Fruit fly trapping

Queensland Fruit Fly (QFF) numbers may start increasing in rural areas from March onwards so it is important to check traps and fruit for signs of QFF.

Current hot spots

If your commercial orchard is close to the below urban areas which are, at present, registering high QFF populations, you should be ready to commence QFF control programs, if you have not already done so. The areas of Ardmona, Cobram and Shepparton are particularly problematic this month. If QFF populations follow the same patterns as 2017 and 2018, QFF start to become a problem in rural areas from mid to late-January, however this year QFF populations are decreasing instead of increasing. This could be because it is too hot for QFF to be attracted to fruit fly traps. Adult flies could well be in cool, moist refuges — out of the heat and dryness — ready to attack when the weather conditions become more amenable to egg laying. It is highly recommended to ensure traps are fresh (following label instructions) and placed in suitable locations to intercept QFF. It is also highly recommended to commence, if not already done, a bait application program. This is especially important if you or your neighbours experienced fruit fly problems last season.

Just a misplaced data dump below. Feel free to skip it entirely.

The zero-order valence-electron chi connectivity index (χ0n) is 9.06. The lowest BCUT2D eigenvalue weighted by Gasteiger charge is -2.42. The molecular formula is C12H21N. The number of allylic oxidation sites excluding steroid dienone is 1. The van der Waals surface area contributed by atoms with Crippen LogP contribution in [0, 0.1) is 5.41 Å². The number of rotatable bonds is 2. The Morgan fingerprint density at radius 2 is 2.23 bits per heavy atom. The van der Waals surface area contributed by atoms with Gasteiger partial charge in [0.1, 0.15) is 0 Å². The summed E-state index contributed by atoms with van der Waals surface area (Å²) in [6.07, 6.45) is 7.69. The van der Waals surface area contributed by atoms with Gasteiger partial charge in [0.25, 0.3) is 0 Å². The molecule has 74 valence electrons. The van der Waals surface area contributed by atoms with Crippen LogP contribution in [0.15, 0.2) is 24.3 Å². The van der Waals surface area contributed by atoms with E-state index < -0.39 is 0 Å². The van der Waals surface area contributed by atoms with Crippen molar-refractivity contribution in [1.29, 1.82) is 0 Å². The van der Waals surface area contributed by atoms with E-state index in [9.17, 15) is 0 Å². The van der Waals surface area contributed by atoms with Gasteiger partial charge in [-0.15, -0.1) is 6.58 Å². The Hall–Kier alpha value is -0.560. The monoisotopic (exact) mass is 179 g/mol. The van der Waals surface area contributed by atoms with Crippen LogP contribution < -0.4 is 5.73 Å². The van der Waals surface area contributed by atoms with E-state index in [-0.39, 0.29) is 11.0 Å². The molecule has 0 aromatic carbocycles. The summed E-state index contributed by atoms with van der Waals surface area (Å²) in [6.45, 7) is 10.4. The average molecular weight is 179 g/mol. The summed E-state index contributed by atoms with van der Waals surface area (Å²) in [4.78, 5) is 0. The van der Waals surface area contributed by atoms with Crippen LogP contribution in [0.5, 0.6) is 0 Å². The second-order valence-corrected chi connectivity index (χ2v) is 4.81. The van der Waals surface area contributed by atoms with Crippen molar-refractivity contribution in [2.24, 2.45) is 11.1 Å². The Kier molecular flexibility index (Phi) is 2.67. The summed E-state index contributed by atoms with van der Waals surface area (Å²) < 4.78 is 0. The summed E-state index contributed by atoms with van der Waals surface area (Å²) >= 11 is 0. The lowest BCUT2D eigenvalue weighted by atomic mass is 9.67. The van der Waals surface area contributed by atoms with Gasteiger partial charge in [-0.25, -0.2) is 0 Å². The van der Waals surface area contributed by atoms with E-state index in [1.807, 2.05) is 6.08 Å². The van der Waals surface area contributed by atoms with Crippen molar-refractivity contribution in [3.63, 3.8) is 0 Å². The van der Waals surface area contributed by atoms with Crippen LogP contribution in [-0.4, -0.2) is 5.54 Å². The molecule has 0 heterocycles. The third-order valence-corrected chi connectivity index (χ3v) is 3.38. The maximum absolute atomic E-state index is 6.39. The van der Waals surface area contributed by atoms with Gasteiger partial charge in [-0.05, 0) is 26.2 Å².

Best practice

  • A biosecurity sign on the front gate reminding visitors not to bring fruit onto the property is a simple but useful way to reduce incursions.
  • Ensure workers and contractors do not bring infested fruit onsite.
  • Remove any unmanaged fruit trees within 600 m of your crop. If you have an unmanaged orchard that is a breeding habitat for QFF and needs to be removed, funding is available. For advice and to make application, contact the Goulburn Murray Valley Regional Fruit Fly Co-ordinator. Fruit trees within 600 m of the crop that can’t be removed need to be treated with insecticide during fruiting, or picked before maturity.
  • Instruct harvesting staff to pull unmarketable fruit from the plant and crush them to speed decay.
  • If infested fruit is found, it is essential it is destroyed to ensure the larvae do not survive. This can be done by freezing, solarisation or burial.
  • Post-harvest hygiene is essential. Destroy fruit fly host crops as soon as possible once harvesting is finished.